As you can see from reading the error messages, there isn't enough room on the floppy, despite compression. In this case, try storing the archive to an ATAPI Zip drive:
# tar cvzf /dev/hdd -V "root home dir" /root
As mentioned earlier, tape drives have more than one device file. A tape drive's nonrewinding device file allows you to write to the tape without sending a rewind instruction. This allows you to use tar again on the same tape, writing another archive to the media. The number of archives written is limited only by the available space on the tape.
Often multiple archives are written on a single tape to accomplish a backup strategy for multiple computers, multiple disks, or some other situation in which segmenting the backup makes sense. One thing to keep in mind when constructing backups to large media such as tape is the reliability of the media itself. If an error occurs while tar is reading the tape during a restore operation, it may become confused and give up. This may prevent a restore of anything located beyond the bad section of tape. Segmenting the backup into pieces may enable you to position the tape beyond the bad section to the next archive, where tar would work again. In this way, a segmented backup could help shield you from possible media errors.
See the tar info page for full details; info is described in "Part 1: Documentation (Topic 1.8), Objective 1: Use and Manage Local System Documentation."
Control a tape drive. The tape drive is instructed to perform the specified operation once, unless count is specified.
Frequently used options -h
Print usage information, including operation names, and exit. -f device_file
Specify the device file; if omitted, the default is used, as defined in the header file /usr/include/sys/mtio.h. The typical default is /dev/tape.
Popular tape operations fsf [count]
Forward space files. Move forward the number of files specified by count (archives, in the case of tar), leaving the tape positioned at the first block of the next file.
Eject the tape. This is appropriate for 8 mm or similar drives, where the tape is handled automatically by the mechanism. Ejecting the tape at the end of a backup may prevent an accidental subsequent backup to the same media. This operation is meaningless on devices that cannot eject the tape.
Displays status information about the tape drive being used.
For some SCSI tape drives, report the position of the tape in blocks.
Many more operations exist; consult the mt manpage for a complete list of options.
Move the tape in /dev/st0 to the third archive on the tape by skipping forward over two archives:
Note that the nonrewinding device file is specified (/nst0). If the standard device is specified, the tape drive dutifully skips forward to the appropriate location on the tape, then promptly rewinds.
Rewind the tape in /dev/st0:
Eject the tape cartridge:
Determine what device is represented by the default /dev/tape:
# ls -l /dev/tape lrwxrwxrwx 1 root root 8 Dec 9 15:32 /dev/tape -> /dev/st0
If you wish to use the default tape device /dev/tape and it is not set on your system, you may need to set it manually:
Using tar or mt interactively for routine system backups can become tedious. It is common practice to create backup scripts called by cron to execute the backups for you. This leaves the administrator or operator with the duty of providing correct media and examining logs. This section describes a basic backup configuration using tar, mt, and cron.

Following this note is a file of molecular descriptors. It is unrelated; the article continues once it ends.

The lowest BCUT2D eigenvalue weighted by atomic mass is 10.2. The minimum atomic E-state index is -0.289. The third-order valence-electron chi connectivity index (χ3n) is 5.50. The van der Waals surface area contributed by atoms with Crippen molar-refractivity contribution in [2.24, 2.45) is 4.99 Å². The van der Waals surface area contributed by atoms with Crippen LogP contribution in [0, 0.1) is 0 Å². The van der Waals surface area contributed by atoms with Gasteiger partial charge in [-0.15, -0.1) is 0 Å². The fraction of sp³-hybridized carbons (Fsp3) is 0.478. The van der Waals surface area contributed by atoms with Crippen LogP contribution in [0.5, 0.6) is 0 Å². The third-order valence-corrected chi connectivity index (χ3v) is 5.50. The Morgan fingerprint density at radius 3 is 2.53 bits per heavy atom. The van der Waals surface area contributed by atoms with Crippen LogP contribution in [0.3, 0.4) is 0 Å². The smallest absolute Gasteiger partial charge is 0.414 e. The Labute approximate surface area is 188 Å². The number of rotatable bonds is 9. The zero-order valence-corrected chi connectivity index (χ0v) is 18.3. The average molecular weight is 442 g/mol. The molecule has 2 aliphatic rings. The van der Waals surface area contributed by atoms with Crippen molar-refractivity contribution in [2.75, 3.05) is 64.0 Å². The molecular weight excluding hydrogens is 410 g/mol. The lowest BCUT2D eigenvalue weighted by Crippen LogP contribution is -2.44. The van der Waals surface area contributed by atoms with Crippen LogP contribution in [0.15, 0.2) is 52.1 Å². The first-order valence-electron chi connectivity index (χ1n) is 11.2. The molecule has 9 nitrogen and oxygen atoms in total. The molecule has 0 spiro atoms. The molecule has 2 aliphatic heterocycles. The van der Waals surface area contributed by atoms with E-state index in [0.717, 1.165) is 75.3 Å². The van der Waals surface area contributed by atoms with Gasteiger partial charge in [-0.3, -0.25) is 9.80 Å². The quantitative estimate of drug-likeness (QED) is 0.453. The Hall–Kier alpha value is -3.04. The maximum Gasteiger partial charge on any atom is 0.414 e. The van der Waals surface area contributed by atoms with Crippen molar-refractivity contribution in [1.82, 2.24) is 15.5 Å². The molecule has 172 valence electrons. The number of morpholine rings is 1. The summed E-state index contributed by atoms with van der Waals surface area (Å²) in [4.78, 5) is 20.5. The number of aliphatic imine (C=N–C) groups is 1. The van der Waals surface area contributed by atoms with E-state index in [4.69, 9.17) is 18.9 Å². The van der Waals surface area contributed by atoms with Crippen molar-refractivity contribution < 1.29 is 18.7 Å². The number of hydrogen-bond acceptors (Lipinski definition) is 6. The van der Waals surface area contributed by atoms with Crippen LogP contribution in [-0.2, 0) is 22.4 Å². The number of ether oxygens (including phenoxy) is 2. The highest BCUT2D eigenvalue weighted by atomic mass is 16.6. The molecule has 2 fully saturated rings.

What should I back up?
It's impossible to describe exactly what to back up on your system. If you have enough time and media, complete backups of everything are safest. However, much of the data on a Linux system, such as commands, libraries, and manpages, don't change routinely and probably won't need to be saved often. Making a full backup of the entire system makes sense after you have installed and configured your system. Once you've created a backup of your system, there are some directories that you should routinely back up:
Most of the system configuration files for a Linux system are stored in /etc, which should be backed up regularly.
User files are stored in /home. Depending on your configuration, you may also store web server files in /home/httpd. On multiuser systems or large web servers, /home can be quite large.
If you've done any kernel compilation, back up /usr/src to save your work.
If you have security or operational concerns, it may be wise to save log files stored in /var/log.
If you use email hosted locally, the mail files are stored in /var/spool/mail and should be retained.
/var/spool/at and /var/spool/cron
Users' at and crontab files are stored in /var/spool/at and /var/spool/cron, respectively. These directories should be retained if these services are available to your users.
Of course, this list is just a start, as each system will have different backup requirements.
A scripted backup with tar, mt, and cron
This section presents a simple yet effective backup methodology. The backups are scheduled to run via cron using a shell script. This example is not intended as a production solution, but rather as an illustration of the general concepts involved in automating a backup scheme.
In Example 1-9, we back up /etc and /home using tar, executing both full and differential backups to two independent segments on a tape. We use a bash script scheduled in cron using root's crontab file. The script will perform full backups once per week early on Monday morning and differential backups on the remaining six mornings of the week. Differential backups will be done using tar's -N option. The line numbers are for reference only and not part of the code.